Professors Cook and Herzman provide you with an illuminating introduction to one of the greatest works ever written. One of the most profound and satisfying of all poems, The Divine Comedy (or Commedia) of Dante Alighieri is a book for life. In a brilliantly constructed narrative of his imaginary guided pilgrimage through the three realms of the Christian afterlife, Dante accomplished a literary task of astonishing complexity.
But the full achievement of the Commedia goes beyond anything merely literary. In these twenty-four lectures, as you follow Dante on his journey, you'll learn how medieval literature offers insights into fundamental questions: What is the quality of our moral actions? How does spiritual transformation come about? What is the nature of good and evil, virtue and vice, sin and sanctity? Why is the world so full of strife? How do we go on when we lose the things we love? You'll discover why, in the centuries since the Commedia was written, not one of these questions has lost its force. Moreover, you'll hear Dante address them in a demanding and innovative Italian verse form (terza rima) that makes the Commedia one of the great virtuoso pieces of world literature.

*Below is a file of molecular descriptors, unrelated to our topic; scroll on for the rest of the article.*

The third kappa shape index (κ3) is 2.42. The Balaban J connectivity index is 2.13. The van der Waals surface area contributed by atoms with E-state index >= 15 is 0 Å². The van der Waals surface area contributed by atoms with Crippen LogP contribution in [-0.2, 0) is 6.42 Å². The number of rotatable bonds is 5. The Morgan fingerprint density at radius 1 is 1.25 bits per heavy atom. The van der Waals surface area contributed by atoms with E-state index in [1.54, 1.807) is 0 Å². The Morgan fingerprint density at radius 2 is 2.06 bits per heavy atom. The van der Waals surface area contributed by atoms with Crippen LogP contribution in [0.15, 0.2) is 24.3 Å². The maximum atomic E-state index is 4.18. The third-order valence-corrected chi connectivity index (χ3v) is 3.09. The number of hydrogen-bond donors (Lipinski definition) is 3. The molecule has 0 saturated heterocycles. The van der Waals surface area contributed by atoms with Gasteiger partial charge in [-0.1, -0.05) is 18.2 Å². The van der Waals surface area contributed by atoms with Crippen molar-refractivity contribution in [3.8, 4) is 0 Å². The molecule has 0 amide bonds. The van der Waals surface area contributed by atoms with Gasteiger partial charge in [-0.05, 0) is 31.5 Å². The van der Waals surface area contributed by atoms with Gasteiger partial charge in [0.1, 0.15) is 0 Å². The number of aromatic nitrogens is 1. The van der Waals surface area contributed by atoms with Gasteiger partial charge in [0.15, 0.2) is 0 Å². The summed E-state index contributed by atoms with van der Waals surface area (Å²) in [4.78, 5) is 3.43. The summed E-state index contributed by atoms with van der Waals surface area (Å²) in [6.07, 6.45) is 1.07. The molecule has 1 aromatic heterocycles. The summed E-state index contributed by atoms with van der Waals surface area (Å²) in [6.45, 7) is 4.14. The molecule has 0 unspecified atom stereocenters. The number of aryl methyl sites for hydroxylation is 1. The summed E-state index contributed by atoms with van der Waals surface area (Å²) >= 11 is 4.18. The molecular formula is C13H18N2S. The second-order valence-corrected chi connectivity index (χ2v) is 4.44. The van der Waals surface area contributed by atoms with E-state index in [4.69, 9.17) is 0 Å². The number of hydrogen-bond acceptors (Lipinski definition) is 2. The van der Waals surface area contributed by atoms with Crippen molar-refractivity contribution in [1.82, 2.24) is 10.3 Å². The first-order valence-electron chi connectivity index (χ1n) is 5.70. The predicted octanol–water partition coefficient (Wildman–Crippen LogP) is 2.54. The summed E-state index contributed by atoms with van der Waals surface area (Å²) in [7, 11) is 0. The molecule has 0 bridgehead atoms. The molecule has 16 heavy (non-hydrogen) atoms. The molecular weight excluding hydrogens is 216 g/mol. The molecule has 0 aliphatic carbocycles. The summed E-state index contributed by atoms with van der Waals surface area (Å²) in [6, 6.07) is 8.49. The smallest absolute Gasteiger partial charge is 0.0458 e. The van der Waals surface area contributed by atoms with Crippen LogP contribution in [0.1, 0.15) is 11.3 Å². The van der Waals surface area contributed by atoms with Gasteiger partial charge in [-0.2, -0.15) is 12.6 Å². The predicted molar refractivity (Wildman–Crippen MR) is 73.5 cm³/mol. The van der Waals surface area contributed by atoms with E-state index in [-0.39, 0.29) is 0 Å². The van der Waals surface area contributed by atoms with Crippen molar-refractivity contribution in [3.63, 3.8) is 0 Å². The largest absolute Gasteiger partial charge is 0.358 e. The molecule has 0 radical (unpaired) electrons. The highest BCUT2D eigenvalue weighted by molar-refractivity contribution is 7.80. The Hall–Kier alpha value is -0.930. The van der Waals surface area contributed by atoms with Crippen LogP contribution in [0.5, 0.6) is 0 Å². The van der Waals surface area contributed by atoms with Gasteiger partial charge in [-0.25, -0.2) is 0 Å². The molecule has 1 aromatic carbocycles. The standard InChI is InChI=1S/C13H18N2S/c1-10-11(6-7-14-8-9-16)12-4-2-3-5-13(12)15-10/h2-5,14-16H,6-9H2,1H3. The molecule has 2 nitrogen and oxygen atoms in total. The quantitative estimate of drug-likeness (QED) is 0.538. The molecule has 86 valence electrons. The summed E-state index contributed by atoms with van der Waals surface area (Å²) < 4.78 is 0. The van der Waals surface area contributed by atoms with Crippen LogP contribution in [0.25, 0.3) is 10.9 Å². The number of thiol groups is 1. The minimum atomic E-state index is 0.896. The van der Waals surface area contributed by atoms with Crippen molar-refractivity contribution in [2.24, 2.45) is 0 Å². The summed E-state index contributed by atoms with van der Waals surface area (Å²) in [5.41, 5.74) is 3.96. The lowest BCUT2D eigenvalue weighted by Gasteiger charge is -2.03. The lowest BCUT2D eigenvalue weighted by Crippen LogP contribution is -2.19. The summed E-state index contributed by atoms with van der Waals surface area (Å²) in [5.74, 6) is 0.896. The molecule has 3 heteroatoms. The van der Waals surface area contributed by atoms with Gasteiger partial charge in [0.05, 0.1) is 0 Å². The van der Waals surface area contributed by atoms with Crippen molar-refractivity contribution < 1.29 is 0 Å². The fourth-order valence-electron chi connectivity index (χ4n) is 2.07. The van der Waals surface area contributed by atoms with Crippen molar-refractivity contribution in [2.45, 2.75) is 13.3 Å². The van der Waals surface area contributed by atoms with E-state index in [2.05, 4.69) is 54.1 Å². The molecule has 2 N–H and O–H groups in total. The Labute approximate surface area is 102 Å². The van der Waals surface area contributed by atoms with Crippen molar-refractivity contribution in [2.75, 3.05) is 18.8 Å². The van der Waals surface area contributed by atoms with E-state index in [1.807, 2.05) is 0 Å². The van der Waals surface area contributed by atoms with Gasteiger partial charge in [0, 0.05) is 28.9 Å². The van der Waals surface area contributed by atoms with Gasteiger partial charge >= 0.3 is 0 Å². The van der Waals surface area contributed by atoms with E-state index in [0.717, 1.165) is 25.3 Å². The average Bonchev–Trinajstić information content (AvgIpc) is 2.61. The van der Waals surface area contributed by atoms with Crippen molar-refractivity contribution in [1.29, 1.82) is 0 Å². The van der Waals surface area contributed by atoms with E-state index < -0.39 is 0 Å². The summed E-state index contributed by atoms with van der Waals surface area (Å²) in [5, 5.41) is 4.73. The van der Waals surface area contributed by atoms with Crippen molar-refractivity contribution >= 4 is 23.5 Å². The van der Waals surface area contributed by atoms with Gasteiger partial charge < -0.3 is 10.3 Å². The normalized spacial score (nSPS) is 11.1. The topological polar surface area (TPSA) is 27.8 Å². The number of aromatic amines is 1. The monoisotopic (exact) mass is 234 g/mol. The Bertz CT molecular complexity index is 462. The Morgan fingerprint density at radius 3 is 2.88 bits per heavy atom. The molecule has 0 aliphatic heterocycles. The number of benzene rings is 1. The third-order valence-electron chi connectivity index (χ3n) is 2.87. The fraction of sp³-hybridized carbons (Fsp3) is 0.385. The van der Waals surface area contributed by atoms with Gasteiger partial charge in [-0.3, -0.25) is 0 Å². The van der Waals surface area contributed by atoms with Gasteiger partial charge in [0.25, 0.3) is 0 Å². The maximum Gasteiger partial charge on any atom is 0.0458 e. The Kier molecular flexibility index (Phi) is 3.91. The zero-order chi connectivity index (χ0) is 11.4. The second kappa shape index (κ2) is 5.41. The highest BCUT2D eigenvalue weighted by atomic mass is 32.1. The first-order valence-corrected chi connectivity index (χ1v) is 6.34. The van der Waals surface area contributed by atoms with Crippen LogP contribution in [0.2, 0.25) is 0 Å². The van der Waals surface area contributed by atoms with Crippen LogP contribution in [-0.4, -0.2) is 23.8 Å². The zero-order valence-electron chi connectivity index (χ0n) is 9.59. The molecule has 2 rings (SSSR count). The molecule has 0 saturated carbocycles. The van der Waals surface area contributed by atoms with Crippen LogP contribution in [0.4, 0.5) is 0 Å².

With the guidance of these two master professors, you'll learn invaluable background information on Dante's life and times; why Dante wrote the Commedia; how to approach the various English editions available; and how each part of the poem is connected to what has come before. But above all, you'll understand why the Commedia is not a puzzle to be solved or a book to be read and put aside-but a mystery whose beauty and richness is to be constantly savored.